The University of Vermont's Independent Voice Since 1883

The Vermont Cynic

Gorsuch: preserving constitutional rights

Elise Mitchell

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President Trump’s Supreme Court nominee was called an “extreme right winger” in a Cynic article by Alexander Collingsworth.

However, when looking at some of Judge Neil Gorsuch’s less famous decisions, there are many instances where he and those on the political left can find some common ground.

Gorsuch’s judicial philosophy closely resembles that of the late Antonin Scalia, leading to him being referred to as “Scalia 2.0.”

Like Scalia, Gorsuch is an originalist and textualist. This means he interprets the Constitution the way it was meant to be interpreted at the time it was written and exactly as it is written.

For the sake of our Constitutional freedoms, Gorsuch is a home run, and by looking at a few of his notable cases, it is easy to see why.

He is a champion of religious liberty, one of the cornerstones of a free society. In the Hobby Lobby v. Sebelius decision, Gorsuch upheld the First Amendment right to freely practice one’s religion.

He ruled that owners of closely held businesses cannot be forced to provide contraception to employees if doing so violates their religious beliefs.

In another religious liberty case in 2014, Gorsuch ruled against the Wyoming state prison system after a man was denied accommodations to practice his Native American faith because the state deemed it too expensive.

Free speech is also safe with Gorsuch, as shown by his ruling in 2010 in favor of a University of Northern Colorado student who mocked a professor in an online parody.

He also has upheld the rights of public employees who were subject to retaliation for exercising their rights to free speech and free association.

In the arena of criminal justice, Gorsuch dissented in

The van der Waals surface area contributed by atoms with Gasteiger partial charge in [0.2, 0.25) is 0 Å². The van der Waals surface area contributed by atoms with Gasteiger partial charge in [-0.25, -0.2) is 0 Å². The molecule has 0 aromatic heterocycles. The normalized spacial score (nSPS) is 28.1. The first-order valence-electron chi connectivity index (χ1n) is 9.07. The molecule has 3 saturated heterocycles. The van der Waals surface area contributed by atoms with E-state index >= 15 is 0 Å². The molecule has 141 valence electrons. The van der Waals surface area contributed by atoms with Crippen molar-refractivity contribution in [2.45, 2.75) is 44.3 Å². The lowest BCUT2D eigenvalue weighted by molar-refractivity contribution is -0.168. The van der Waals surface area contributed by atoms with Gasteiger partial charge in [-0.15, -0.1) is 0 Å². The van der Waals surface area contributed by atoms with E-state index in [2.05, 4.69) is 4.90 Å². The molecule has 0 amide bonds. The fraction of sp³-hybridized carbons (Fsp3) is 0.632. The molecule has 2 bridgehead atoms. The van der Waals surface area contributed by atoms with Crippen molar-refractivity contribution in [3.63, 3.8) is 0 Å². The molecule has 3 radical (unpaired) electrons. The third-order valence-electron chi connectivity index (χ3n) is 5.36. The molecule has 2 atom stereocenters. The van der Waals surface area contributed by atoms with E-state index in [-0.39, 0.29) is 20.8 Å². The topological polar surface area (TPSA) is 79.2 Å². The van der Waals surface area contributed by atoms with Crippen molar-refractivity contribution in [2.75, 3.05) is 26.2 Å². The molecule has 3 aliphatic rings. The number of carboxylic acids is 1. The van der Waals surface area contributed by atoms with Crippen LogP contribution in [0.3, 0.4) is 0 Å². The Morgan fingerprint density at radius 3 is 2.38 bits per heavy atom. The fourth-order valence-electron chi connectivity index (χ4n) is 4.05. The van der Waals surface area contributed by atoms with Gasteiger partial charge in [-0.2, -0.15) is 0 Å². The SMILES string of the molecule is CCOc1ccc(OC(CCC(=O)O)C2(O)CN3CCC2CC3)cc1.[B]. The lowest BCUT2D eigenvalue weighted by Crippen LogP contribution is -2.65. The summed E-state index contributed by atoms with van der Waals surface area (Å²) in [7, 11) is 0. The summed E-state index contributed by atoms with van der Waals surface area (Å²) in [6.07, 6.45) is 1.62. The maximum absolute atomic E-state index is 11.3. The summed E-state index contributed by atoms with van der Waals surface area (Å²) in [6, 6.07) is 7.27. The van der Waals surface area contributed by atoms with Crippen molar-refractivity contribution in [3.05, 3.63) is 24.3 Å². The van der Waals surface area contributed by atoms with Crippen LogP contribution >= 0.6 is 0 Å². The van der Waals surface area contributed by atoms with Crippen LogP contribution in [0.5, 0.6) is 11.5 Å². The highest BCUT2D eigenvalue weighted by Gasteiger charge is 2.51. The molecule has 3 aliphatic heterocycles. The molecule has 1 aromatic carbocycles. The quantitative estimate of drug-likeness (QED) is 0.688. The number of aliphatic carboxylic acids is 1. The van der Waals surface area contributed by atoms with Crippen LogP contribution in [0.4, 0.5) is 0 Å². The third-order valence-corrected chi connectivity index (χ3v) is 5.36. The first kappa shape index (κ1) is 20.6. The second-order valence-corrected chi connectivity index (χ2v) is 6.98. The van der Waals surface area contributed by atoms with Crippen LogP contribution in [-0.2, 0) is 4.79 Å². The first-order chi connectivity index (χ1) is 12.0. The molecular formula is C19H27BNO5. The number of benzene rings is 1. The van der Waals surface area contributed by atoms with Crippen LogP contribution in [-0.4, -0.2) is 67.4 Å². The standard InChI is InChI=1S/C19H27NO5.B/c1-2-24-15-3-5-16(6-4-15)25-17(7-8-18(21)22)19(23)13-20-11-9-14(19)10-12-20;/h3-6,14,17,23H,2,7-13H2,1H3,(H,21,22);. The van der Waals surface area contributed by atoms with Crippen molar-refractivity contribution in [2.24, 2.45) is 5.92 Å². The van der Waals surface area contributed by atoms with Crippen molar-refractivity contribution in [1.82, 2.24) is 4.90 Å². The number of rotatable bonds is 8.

a case in 2011 that upheld the arrest of a New Mexico seventh grader who was arrested after interfering with classroom instruction by generating fake burping noises. Gorsuch did not believe that making noises justified putting a child in handcuffs.

Gorsuch is also a friend of the Fourth Amendment. In one case, Bureau of Alcohol, Tobacco, Firearms and Explosives agents illegally entered private property, ignoring a series of “No Trespassing” signs.

While the case upheld this man’s conviction, Gorsuch dissented on constitutional grounds.

While Gorsuch has never ruled directly on abortion, a book he wrote on the issue of assisted suicide gives insight into how he might rule on the issue.

He argues “all human beings are intrinsically valuable and the intentional taking of human life by private persons is always wrong.”

This stance makes it likely that he would rule against abortion and on the side of protecting unborn life.

The addition of Gorsuch to the Supreme Court will have a profound impact on the balance of the court for decades to come.

With his confirmation, the Supreme Court will continue to lean conservative.

I disagree with the idea that Gorsuch is an extreme conservative. His rulings are consistent with the Constitution and the rights that our founding document protects.

However, if supporting our fundamental rights makes someone an “extreme right-winger,” then sign me up.

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The University of Vermont's Independent Voice Since 1883
Gorsuch: preserving constitutional rights